"I don't battle anymore! I uplift motherfuckers!" - GZA
Tuesday, May 13, 2008,9:48 PM
Beyond the Carnage: 7 Life Lessons from GTA IV
Buried deep within GTA IV's high-speed police chases, vehicular homicides, cold-blooded killings and large-scale armed robberies, there lie hidden gems of wisdom that you can apply to improve your own life in the real world.

1) If you wanna make an omelet, you gotta break some eggs. GTA IV teaches you that when you want to accomplish something, you should go for it without worrying too much about stepping on other people's toes. When you carjack an old lady and only have 30 seconds to make it from the gun store to the respray shop, some people are gonna get run over in the process. If you want your boss's job, you might have to get him fired before you get the position. When you get what you want, people may get hurt. It comes with the territory.

2) Trust no one. Everyone you meet has an agenda. Let me repeat that. Everyone you meet has an agenda. Of course, some may have a more malicious agenda than others. Regardless, everyone around you is almost always looking out for #1: themselves. Look at Ghandi -- that guy was practically begging to get 15 minutes of fame with some sort of "MTV True Life: I'm a Revolutionary Peacemaker" documentary. Think about it. GTA IV lets you experience "friends" lying, cheating, stealing and stabbing you in the back to get what they want. Only trust yourself.

3) Plan for the best, but prepare for the worst. Pretend you're in GTA, you just got assigned a new mission, and you envision yourself kicking ass: running, ducking, diving, all while taking out gangbangers with expertly timed shotgun blasts and never getting a scratch on you. So do you walk in to the gun fight with one-third of your health, no body armor and low ammo? Hell no. You stock up. You prepare for the worst. Shit, buy some rocket launchers while you're at it. Why not. In life, you never know what could go wrong. It always pays to be prepared.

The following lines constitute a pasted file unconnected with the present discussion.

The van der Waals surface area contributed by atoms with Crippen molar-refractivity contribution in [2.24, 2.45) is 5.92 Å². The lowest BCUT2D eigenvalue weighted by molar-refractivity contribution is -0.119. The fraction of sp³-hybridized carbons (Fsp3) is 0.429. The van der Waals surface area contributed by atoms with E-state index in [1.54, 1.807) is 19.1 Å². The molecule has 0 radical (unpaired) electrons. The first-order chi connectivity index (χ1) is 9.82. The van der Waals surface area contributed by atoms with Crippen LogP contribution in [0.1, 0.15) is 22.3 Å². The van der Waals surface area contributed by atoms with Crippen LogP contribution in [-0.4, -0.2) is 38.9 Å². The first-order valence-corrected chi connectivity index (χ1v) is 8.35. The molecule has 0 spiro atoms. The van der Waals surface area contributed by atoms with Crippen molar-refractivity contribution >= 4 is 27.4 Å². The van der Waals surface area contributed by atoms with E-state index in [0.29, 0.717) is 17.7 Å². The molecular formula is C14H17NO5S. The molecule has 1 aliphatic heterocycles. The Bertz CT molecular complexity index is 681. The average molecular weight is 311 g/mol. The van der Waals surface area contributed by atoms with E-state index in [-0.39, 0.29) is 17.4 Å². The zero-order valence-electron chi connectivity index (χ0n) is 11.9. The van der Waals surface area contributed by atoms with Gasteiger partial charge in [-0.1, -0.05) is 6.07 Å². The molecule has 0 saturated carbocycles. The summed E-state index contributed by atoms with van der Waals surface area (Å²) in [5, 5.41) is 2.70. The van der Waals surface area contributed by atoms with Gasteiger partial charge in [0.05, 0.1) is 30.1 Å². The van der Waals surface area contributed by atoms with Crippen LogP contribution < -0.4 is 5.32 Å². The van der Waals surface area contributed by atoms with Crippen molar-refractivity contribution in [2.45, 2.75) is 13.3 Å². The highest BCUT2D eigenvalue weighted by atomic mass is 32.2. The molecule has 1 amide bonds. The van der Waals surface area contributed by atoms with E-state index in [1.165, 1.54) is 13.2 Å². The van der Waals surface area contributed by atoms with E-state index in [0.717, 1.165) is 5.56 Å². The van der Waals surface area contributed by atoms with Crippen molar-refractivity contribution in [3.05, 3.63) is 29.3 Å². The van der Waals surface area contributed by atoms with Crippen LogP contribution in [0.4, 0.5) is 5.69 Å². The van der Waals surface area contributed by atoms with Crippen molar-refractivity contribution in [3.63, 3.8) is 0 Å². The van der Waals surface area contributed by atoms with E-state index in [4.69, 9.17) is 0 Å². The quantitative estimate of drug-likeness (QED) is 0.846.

4) The more nice shit you have, the more people respect you. We live in a shallow society folks, and GTA IV understands this by letting your character get all types of shit that doesn't have anything to do with the actual game. You can buy nice suits & expensive shoes, move into penthouse bachelor pads, and of course, drive baller whips. If you pick up a chick on a date (yes, the game lets you do this), she'll verbally tell you how impressed she is when you pull up in a luxury car similar to the one 2Pac got shot in. Art is modeled after real life guys. People notice these things. Respect yourself by getting some nice digs.

5) Get revenge when it counts. Don't let people walk all over you. Donald Trump has touted this for years, and its actually good advice. If people know they can screw you and you won't do anything about it, prepare for it to happen with greater and greater frequency. If someone wrongs you, get them back, and make absolute sure everyone sees it so they know you're not one to be messed with. In GTA IV when someone disrespects your crew, you don't sneak around and poison their morning tea -- you roll up right on the basketball court and blow his brains out in front of all of his homies plus a few random bystanders. See how everyone else runs away? This is called leading by example.

6) If you want something, you have to work for it. America is the land of opportunity, not the land of uh-here-take-this. Don't expect things to be given to you on a silver platter, or for the world to be fair. Sometimes when you want something, you have to be prepared to take it. When Niko arrives in Liberty City, he has nothing. By the middle of the game he's got a highrise apartment and a pile of money, not to mention tons of guns and bitches. Get out there and fight.

7) Go off the beaten path. Don't blindly follow the guidelines that society lays out for you. If you followed every traffic law in GTA IV you would get so bored playing that you'd eventually turn off the game, which in real life would be the equivalent of killing yourself. Make life interesting. Think outside the box. There's no one right way to do something. Steve Jobs took the mobile phone market and turned it upside down with the iPhone, a device no one had ever seen before. In one GTA IV mission, Niko dresses up as a gay guy to take another gay man out on a date for the sole purpose of killing him. This type of unorthodox thinking is what you need to succeed in the work place as well as in life. Make it happen.